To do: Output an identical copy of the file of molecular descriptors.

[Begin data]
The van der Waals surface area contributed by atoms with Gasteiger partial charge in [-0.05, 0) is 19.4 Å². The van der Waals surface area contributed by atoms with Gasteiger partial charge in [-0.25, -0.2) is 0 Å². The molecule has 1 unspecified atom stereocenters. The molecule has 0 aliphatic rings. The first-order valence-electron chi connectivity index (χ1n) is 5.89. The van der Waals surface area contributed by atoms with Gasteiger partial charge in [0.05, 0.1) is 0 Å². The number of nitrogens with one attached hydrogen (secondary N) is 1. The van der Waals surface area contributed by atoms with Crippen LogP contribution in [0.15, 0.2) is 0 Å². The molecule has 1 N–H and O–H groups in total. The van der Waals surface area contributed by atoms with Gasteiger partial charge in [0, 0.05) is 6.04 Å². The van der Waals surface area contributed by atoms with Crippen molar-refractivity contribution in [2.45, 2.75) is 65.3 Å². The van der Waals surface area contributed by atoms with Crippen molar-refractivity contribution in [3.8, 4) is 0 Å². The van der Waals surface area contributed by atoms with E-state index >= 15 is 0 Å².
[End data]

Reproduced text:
The van der Waals surface area contributed by atoms with Gasteiger partial charge in [-0.05, 0) is 19.4 Å². The van der Waals surface area contributed by atoms with Gasteiger partial charge in [-0.25, -0.2) is 0 Å². The molecule has 1 unspecified atom stereocenters. The molecule has 0 aliphatic rings. The first-order valence-electron chi connectivity index (χ1n) is 5.89. The van der Waals surface area contributed by atoms with Gasteiger partial charge in [0.05, 0.1) is 0 Å². The number of nitrogens with one attached hydrogen (secondary N) is 1. The van der Waals surface area contributed by atoms with Crippen LogP contribution in [0.15, 0.2) is 0 Å². The molecule has 1 N–H and O–H groups in total. The van der Waals surface area contributed by atoms with Gasteiger partial charge in [0, 0.05) is 6.04 Å². The van der Waals surface area contributed by atoms with Crippen molar-refractivity contribution in [2.45, 2.75) is 65.3 Å². The van der Waals surface area contributed by atoms with Crippen molar-refractivity contribution in [3.8, 4) is 0 Å². The van der Waals surface area contributed by atoms with E-state index >= 15 is 0 Å².